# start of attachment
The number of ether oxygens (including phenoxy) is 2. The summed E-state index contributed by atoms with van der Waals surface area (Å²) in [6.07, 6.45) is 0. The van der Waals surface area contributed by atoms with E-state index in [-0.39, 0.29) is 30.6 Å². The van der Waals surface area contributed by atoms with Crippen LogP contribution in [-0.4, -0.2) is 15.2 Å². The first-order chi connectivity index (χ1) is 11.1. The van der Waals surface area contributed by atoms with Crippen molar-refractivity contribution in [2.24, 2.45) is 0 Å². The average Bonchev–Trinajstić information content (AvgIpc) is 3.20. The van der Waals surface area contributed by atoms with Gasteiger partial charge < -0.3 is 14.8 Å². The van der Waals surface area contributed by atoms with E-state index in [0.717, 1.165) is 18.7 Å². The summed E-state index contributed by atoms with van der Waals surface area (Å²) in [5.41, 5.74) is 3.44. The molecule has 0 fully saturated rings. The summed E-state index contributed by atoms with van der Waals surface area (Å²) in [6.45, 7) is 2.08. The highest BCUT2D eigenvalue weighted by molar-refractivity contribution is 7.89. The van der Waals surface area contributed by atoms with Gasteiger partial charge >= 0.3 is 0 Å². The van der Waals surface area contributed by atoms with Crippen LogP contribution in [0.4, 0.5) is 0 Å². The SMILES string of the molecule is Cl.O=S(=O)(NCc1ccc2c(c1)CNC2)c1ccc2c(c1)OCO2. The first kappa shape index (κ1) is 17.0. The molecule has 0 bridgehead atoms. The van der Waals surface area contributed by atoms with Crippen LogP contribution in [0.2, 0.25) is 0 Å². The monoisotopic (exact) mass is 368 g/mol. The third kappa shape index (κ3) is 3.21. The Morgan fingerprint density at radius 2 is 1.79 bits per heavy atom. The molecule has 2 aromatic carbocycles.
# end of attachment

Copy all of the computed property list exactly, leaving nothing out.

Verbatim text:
The number of ether oxygens (including phenoxy) is 2. The summed E-state index contributed by atoms with van der Waals surface area (Å²) in [6.07, 6.45) is 0. The van der Waals surface area contributed by atoms with E-state index in [-0.39, 0.29) is 30.6 Å². The van der Waals surface area contributed by atoms with Crippen LogP contribution in [-0.4, -0.2) is 15.2 Å². The first-order chi connectivity index (χ1) is 11.1. The van der Waals surface area contributed by atoms with Crippen molar-refractivity contribution in [2.24, 2.45) is 0 Å². The average Bonchev–Trinajstić information content (AvgIpc) is 3.20. The van der Waals surface area contributed by atoms with Gasteiger partial charge < -0.3 is 14.8 Å². The van der Waals surface area contributed by atoms with E-state index in [0.717, 1.165) is 18.7 Å². The summed E-state index contributed by atoms with van der Waals surface area (Å²) in [5.41, 5.74) is 3.44. The molecule has 0 fully saturated rings. The summed E-state index contributed by atoms with van der Waals surface area (Å²) in [6.45, 7) is 2.08. The highest BCUT2D eigenvalue weighted by molar-refractivity contribution is 7.89. The van der Waals surface area contributed by atoms with Gasteiger partial charge >= 0.3 is 0 Å². The van der Waals surface area contributed by atoms with Crippen LogP contribution in [0.4, 0.5) is 0 Å². The SMILES string of the molecule is Cl.O=S(=O)(NCc1ccc2c(c1)CNC2)c1ccc2c(c1)OCO2. The first kappa shape index (κ1) is 17.0. The molecule has 0 bridgehead atoms. The van der Waals surface area contributed by atoms with Crippen LogP contribution in [0.2, 0.25) is 0 Å². The monoisotopic (exact) mass is 368 g/mol. The third kappa shape index (κ3) is 3.21. The Morgan fingerprint density at radius 2 is 1.79 bits per heavy atom. The molecule has 2 aromatic carbocycles.